Then, learned Sir (to cut the matter thort)
Whate'er my fate, or well or ill at Court,
Whether old age, with faint but cheerful ray,
Attends to gild the ev'ning of my day,
Or death's black wing already be difplay'd,
To wrap me in the univerfal fhade;
Whether the darken'd room to mufe invite,
Or whiten'd wall provoke the skew'r to write:
In durance, exile, Bedlam, or the Mint,
Like Lee or Budgel, I will rhyme and print.

F. Alas, young man! your days can ne'er be
long;

In flow'r of age you perifh for a fong!
Plume and directors, Shylock and his wife,
Will club their tefters, now, to take your life!

P. What? arm'd for virtue when I point the pen,
Brand the bold front of fhameless guilty men;
Dafh the proud gamefter in his gilded car;
Bare the mean heart that lurks beneath a star;
Can there be wanting, to defend her cause,
Lights of the church, or guardians of the laws?

Could

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Could penfion'd Boileau lash in honest strain
Flatt'rers and bigots, even in Louis' reign?
Could Laureat Dryden pimp and fry'r engage,
Yet neither Charles nor James be in a rage?
And I not ftrip the gilding off a knave,
Unplac'd, unpenfion'd, no man's heir or flave?
I will, or perish in the gen'rous cause :
Hear this and tremble! you, who 'scape the laws.
Yes, while I live, no rich or noble knave
Shall walk the world, in credit, to his grave.
To virtue only and her friends a friend,
The world befide may murmur, or commend.
Know, all the diftant din that world can keep,
Rolls o'er my grotto, and but fooths my fleep.
There, my retreat the beft companions grace,
Chiefs out of war, and statesmen out of place.
There St. John mingles with my friendly bowl
The feaft of reafon and the flow of foul:
And he, whose lightning pierc'd th’Iberian lines,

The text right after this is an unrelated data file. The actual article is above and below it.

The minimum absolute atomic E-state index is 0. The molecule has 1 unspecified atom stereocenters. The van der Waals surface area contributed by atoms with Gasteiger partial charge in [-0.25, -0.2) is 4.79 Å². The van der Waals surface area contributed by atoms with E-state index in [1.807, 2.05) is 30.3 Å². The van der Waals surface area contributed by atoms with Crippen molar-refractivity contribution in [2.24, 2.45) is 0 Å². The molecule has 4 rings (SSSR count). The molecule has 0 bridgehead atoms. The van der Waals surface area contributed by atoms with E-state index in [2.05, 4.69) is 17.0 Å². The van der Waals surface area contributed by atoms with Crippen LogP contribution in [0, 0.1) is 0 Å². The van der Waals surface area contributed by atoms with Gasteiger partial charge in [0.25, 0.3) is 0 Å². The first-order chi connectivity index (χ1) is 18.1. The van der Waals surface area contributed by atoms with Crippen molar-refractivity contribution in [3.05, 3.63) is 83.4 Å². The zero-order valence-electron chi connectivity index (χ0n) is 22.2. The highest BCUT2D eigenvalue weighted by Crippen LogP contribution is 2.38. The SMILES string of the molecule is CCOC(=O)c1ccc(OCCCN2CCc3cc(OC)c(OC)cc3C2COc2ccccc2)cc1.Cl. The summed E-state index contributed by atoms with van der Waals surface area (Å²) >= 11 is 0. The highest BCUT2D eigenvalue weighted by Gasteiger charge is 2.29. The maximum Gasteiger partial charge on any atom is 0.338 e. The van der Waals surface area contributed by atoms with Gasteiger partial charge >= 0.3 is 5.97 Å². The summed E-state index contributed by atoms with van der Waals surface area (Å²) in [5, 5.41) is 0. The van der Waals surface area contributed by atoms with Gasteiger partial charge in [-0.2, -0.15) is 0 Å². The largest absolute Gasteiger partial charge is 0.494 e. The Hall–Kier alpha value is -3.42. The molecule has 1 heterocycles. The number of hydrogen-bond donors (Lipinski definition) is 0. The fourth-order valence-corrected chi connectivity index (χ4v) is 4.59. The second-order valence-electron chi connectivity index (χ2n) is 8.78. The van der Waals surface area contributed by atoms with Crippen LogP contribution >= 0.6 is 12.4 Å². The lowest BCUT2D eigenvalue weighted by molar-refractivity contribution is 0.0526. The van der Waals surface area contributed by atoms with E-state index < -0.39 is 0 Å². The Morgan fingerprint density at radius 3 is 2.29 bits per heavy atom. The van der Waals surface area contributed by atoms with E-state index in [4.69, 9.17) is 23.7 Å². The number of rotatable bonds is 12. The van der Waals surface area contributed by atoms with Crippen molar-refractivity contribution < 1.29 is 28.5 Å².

Now forms my quincunx,and now ranks my vines;
Or tames the genius of the stubborn plain,
Almoft as quickly as he conquer'd Spain.

Envy must own, I live among the great,
No pimp of pleasure, and no fpy of state;
With eyes that pry not, tongue that ne'er repeats,
Fond to fpread friendships, but to cover heats;
To help who want, to forward who excel;
This, all who know me, know; who love me, tell;
And who unknown defame me, let them be
Scribblers or peers, alike are mob to me.
This is my plea, on this I reft my caufe-
What faith my counfel, learned in the laws?
F. Your plea is good; but still I fay, beware!
Laws are explain'd by men-fo have a care.
It ftands on record, that in Richard's times
A man was hang'd for very honeft rhymes!
Confult the ftatute, quart. I think, it is,
Edwardi fext. or prim. et quint. Eliz.
See Libels, Satires-here you have it-read.
P. Libels and Satires! lawlefs things indeed!
But grave Epifles, bringing vice to light,
Such as a knight might read, a bishop write,
Such as Sir Robert would approve-
F. Indeed?

The cafe is alter'd-you may then proceed;
In fuch a caufe the plaintiff will be hifs'd,
My lords the judges laugh, and you're dismiss'd.

SATIRE II.

To Mr Bethel.

WHAT, and how great the Virtue and the art
To live on little, with a cheerful heart
(A doctrine fage, but truly none of mine)
Let's talk my friend; but talk before we dine.
Not when a gilt Buffet's reflected pride
Turns you from found philofophy afide;
Not when from plate to plate your eye-balls roll,
* And the brain dances to the mantling bowl.
Hear Bethel's Sermon,not one vers'd in fchools,
But ftrong in fenfe, and wife without the rules.